Immortality Made Easy

By | December 6, 2010

Apparently, you can start immediately:

    • Adopt a hunter-gatherer lifestyle after 35 to 40 if Eurasian, earlier if ancestry is less Eurasian.  
    • If younger than 30 and Eurasian, continue on a post-agricultural revolution diet (or Andrew Weil-style diet).
    • Use the best modern medicine
    • Use autologous (from your own cells) tissue repair as it becomes available in five or more years
    • Use next-generation pharmaceuticals in the next 10 or more years

As reported by Kurzweil AI, this outline for how to put aging in check comes from evolutionary biologist Michael Rose as expounded at the Humanity+ conference at Caltech.

Rose isn’t the first to suggest that diet could be a key in slowing aging, but his ideas about changing diet throughout the course of one’s life are certainly unusual.

Sounds good — maybe a little too easy?

 

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  • damndirtyape.myopenid.com

    This advice makes no sense – eat paleo but only if you are older than 30?

    This smacks of way overthinking it with no empirical evidence to back any of it. To say, by implication, that you should eat one way until you are 30 then suddenly switch is such tortured logic.

    If anything, one could argue avoiding agricultural staples like refined wheat/flour, sugar, and seed oils are critical to avoiding metabolic damage that accompanies children throughout their lives if they consume those things at an early age.

    Hunter gatherers have always had far superior health than all modern agricultural nations when it comes to “diseases of civilization” such as cancer, heart disease, Alzheimers, diabetes, cavities, arthritis etc.

    The fossil record clearly shows superior markers of health and robustness in pre agricultural humans. Still today in isolated populations, modern hunter gatherers can expect to live until their 70s and 80s and well beyond with no almost increase in body fat,blood pressure, cardiovascular disease etc. Such ailments are essentially unheard of (http://wholehealthsource.blogspot.com/2008/08/kitavans-wisdom-from-pacific-islands.html)

    That applies through all stages of life. Not some arbitrary curt off of 30 or so years.

  • holyspiritdenier

    Rose argues that selection pressures since the beginning of agriculture favored genes in Eurasian populations which allow us to thrive on agricultural diets during our peak reproductive years. Past those years, Rose argues, our bodies regress physiologically to more of a hunter-gatherer state.

  • stephentg

    In addition to taking care of yourself, being under 50 years of age today, and having some good luck health-wise would certainly help.

    Sounds like I’m being a bit of a wise ass, but its true.

  • damndirtyape.myopenid.com

    >>> Rose argues that selection pressures since the beginning of agriculture favored genes in Eurasian populations which allow us to thrive on agricultural diets during our peak reproductive years.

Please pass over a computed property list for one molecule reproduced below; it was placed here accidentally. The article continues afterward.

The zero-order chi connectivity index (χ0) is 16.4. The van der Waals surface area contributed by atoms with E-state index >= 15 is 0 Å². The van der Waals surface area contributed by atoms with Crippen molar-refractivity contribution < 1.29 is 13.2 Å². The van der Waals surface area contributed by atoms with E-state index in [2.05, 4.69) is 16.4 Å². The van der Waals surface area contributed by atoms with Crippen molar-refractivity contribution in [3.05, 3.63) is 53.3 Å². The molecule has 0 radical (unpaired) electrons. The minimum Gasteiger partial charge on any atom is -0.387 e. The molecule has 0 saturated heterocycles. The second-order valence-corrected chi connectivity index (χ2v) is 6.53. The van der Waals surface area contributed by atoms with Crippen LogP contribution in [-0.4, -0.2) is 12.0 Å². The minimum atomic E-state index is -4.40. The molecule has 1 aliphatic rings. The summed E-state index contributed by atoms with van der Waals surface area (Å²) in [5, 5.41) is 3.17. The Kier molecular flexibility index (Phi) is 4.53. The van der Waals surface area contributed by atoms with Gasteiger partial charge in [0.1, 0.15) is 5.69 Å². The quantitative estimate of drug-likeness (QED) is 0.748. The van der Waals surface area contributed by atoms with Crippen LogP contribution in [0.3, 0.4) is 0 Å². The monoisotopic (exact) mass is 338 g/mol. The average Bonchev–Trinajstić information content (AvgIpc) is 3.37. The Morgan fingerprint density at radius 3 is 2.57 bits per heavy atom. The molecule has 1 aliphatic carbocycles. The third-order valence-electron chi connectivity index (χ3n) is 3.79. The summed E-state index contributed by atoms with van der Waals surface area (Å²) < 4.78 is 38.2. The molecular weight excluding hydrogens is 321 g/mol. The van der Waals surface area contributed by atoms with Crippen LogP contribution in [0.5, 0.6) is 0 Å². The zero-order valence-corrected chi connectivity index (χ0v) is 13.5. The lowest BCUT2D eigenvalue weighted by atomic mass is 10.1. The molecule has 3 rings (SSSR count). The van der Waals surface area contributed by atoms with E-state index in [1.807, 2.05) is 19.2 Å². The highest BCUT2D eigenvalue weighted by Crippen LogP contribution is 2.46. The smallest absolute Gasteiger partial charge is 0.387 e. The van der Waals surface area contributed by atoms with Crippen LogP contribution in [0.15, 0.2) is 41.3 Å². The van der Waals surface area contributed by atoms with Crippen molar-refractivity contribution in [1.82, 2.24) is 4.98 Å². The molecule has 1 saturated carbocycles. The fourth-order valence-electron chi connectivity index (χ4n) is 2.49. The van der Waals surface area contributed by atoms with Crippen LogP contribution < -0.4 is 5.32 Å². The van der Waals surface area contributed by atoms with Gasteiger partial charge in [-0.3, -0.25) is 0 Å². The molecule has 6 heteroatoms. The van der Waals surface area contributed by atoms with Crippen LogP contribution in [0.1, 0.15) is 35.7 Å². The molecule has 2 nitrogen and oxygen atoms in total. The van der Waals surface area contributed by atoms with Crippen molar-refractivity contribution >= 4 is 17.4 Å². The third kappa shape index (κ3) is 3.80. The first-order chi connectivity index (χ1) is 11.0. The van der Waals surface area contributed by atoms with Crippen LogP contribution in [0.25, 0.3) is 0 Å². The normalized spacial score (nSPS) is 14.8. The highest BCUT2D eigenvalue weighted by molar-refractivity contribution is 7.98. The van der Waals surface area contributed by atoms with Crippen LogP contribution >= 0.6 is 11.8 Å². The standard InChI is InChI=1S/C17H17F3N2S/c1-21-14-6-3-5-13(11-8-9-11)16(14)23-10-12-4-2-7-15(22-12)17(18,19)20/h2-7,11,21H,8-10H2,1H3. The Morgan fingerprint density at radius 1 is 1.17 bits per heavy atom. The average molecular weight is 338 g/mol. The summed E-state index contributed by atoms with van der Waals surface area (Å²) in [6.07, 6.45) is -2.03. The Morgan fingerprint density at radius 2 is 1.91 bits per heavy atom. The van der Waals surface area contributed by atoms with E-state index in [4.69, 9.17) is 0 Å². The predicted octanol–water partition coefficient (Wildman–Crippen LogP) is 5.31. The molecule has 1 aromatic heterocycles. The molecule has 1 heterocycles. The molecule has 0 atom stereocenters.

And there is no hard evidence for his assumptions. It’s complete theory. What exactly is in grains and vegetable oils and sugar that is somehow good for you until you get into your 30s-40′s but no longer?

    Tolerating bad things when you are young and healthy should not be confused with being fully adapted to it in the sense that it the “preferred dietary regime” your body needs for maximum health. tolerated != optimal

    Does it make any sense that phytates in grains that inhibit the absorption of nutrients are GOOD for you when you are young? Or the lectins in grains that release Zonulin which causes leaky gut syndrome and autoimmune diseases is somehow a good thing as long as you are young? What are his arguments for this? Hormesis?

    I think his advice is misguided at best and dangerous at worst. Take a look around and witness the havok an agricultural based diet has wrought on the health of modern nations.

    If not for modern medicine our life expectancy and overall health would be far far worse that it already is. We have obese, cavity ridden 12-15 year olds with non-alcholic fatty liver disease and diabetes. That is what happens when you take a modern agricultural diet to the extreme. If such a diet is so healthy and we are so fully adapted to it then why are young people under 30 not thriving on our modern diets?

    Such a thing did not, and could not, happen on a hunter gatherer diet that contains no grains, refined sugar, Hexane-solvent extracted vegetable oils etc.

    If you have the time, read through this classic text on the impact that modern Western diets had invariably had on native populations. The numerous pictures included tell you everything you need to know.

    http://gutenberg.net.au/ebooks02/0200251h.html